The Crimson Tide has enjoyed a strong start to a season that has been highlighted by the defeats of several competitive teams, including Michigan, Mississippi State, Ole Miss, and LSU.
One could say they are well on their way to their third national title in four years. While this assumption has some strong warrant behind it, the Tide still has a lot of questions that need to be answered before they can claim the crystal ball in January.
Will the running backs be able to keep up their production?
There is no denying the fact that the Crimson Tide has continued to dominate the ground game. The emergence of true freshman running back, TJ Yeldon, has provided a boost to a stable of running backs that had a huge void to fill with the departure of former Crimson Tide star Trent Richardson. The combination of Yeldon with the steady producer, Eddie Lacy, has allowed Alabama to put an offense on the field that can physically wear on their opponents.
The question surrounds the loss of contributors Jalston Fowler and Dee Hart. Fowler is a big, bruising running back (6-1 245) that also has the ability to play fullback, which gave Alabama’s offense a new dimension that was hard to account for.
Having two talented runners on the field allowed the offense to take pressure off not only one particular running back but also AJ McCarron. Due to Fowler’s physically demanding size and running style, defenses were simply worn down over the course of the game. This contributed to the Crimson Tide’s success in the running game late in games. While the Tide has continued to enjoy a substantial amount of success in the running game over recent weeks, will the losses of both Fowler and Hart emerge as a potential problem?
Can AJ McCarron be a comeback kid if necessary?
McCarron proved in the LSU game that when it’s gut check time, he will be there ready to go. He made play after play on that final Alabama drive with the help of players such as wide receiver Kevin Norwood and freshman running back, TJ Yeldon. It’s obvious McCarron has enjoyed a very strong start to his redshirt junior season (19 touchdowns, 0 interceptions) but can he continue that success if the Tide falls behind by a significant amount?
Let’s say Alabama falls behind by 14 points to Texas A&M today due to the Tide’s defense struggling against a high powered A&M offense. Can McCarron put the offense solely on his shoulders and bring the team back?
That is a question that remains unanswered due to Alabama only trailing this season, to LSU last week. Alabama’s offense has shown it is based around the running game and McCarron’s ability to play action off it. If the running game has to be thrown out of the game plan late in the game, can the Tide rely on McCarron’s steady arm to mount a come back? While my gut tells me yes, the question will remain until (if) the situation arises and McCarron overcomes.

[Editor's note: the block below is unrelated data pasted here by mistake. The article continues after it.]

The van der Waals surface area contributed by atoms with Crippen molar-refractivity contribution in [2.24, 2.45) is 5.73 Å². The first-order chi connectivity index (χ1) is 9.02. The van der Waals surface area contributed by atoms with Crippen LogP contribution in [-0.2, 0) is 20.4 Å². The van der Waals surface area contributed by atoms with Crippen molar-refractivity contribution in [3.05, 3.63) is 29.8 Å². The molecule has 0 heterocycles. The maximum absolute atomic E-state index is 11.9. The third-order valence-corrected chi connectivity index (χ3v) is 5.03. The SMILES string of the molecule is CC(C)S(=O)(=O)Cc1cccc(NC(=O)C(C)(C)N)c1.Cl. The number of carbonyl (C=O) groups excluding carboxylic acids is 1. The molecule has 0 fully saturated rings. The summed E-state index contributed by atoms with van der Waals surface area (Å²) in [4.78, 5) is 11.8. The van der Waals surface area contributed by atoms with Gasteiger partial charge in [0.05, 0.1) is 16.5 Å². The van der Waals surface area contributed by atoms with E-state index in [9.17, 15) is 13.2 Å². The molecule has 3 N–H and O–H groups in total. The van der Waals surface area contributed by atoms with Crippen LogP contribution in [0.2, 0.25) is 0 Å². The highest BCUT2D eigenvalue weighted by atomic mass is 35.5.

Can the Tide’s defense continue to be dominant?
Alabama has continued their ability to field an elite defense by checking in as the #2 overall defense in the NCAA. Players such CJ Mosley, Ed Stinson, Adrian Hubbard, Vinnie Sunseri, and Deion Belue have emerged as either defensive stars or key contributors for an Alabama defense that lost tremendous talent such as Dont’a Hightower, Courtney Upshaw, Dre Kirkpatrick, and Mark Barron from a record-setting championship defense in 2011.
While the Tide’s defense has carried over its dominating, nasty demeanor from last year, can they continue that trend over the course of the season with teams such as Texas A&M, Auburn, and probably Georgia coming up?
Alabama enjoyed an emotional, hard fought victory last Saturday versus LSU and the defense, yet again, played a major part in that. LSU’s freshman running back, Jeremy Hill, did rumble for a total of 107 yards and a touchdown on the ground, but he averaged 3.7 yards per carry after averaging roughly 7.2 yards per carry in his previous two contests. This statistic reflects a very solid performance by the Crimson Tide defense.
The Tide’s defense has proved it can stop a high powered run game, but can they contain a multidimensional threat such as Texas A&M freshman quarterback, Johnny Manziel? The answer to this question will go a long way toward determining if Alabama is truly a complete, elite defense.
Johnny Manziel is to Texas A&M’s offense what Robert Griffin III was to Baylor’s offense in 2011. He has passed for over 2,500 yards with 16 passing touchdowns to go along with over 900 rushing yards and 15 rushing touchdowns. This offensive production should be considered legitimate due to A&M’s move to the SEC and their respective play against top defenses such as Florida and LSU.
The Crimson Tide is well on its way to another BCS national championship berth if they can continue to run the ball, allow AJ McCarron to continue to manage a game effectively, and play with a high level of intensity on the field defensively.
Nick Saban has proven time and again that he is the best college football coach out there but still needs to keep that fire and competitive spirit in the minds and hearts of every single one of his players.
One thing is certain: Alabama is on the verge of potentially becoming the most dominant football program in the country in every aspect of the game.